We’ve all been involved in and created conflict. We waste a lot of time and energy in conflict. And we know that conflict is a connection and productivity killer. Even though we know this, we continue to mire ourselves in conflict, especially in the workplace. Here is what is possible instead of conflict…
I see a continued phenomenon where people place their attention outside of their own experience and direct it to what others are doing or saying, or how they are acting while working. There is a strong pull to try to change others so they will behave or act differently. The classic question is: “How do I get him/her/them to be more conscious?” The simple answer is…
The missing piece in emotional well-being is the emotions – actually feeling our feelings and tapping into the wisdom of our emotions. Denying our emotions – blocking our emotional energy – leads to a contractive state in our bodies. We actually cause more stress to our system by denying our emotions than if we let them flow.
Our plates are full. In fact, they are so overloaded that we could work 24 hours, 7 days a week and still our plate would be overflowing. In an earlier article, I talked about becoming victim to your calendar, and we told you simply: JUST SAY NO! But it’s not so easy, yes?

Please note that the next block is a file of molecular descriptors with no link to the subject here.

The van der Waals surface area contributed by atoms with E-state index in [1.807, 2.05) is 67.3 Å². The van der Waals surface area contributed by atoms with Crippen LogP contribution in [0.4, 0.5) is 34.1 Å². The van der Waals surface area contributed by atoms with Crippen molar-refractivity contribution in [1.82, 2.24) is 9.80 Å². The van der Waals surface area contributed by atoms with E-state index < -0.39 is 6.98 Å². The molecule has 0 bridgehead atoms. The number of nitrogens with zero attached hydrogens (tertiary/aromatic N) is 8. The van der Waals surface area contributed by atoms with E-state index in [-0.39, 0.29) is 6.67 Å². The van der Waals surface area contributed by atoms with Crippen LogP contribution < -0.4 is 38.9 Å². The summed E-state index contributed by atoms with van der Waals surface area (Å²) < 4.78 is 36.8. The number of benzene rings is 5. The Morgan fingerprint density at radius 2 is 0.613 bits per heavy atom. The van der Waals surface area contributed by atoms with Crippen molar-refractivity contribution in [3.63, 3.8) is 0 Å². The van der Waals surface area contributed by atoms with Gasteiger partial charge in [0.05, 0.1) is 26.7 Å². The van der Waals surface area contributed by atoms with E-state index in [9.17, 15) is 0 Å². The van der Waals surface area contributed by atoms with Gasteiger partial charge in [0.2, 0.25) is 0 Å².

Read on for my top two resources on saying No, and join me in starting a new trend where No is as welcome as Yes.
We’ve seen it far too often: Articles and white papers citing common mistakes that negatively affect mergers & acquisition (M&A) transactions, and the most important factor is ignored – the human factor.
There is nothing more important to your organization than the human beings who make up the very fabric of your culture. Read on for 5 tips to guide you while navigating the human factor of organizational change.
Most of us have an unconscious listening filter that we use to attempt to expedite conversations, and by using this filter, we add static to communication. When we aren’t really listening, we are counterproductive, lose connection with others, and block innovation. Read on to learn about the three kinds of listening filters.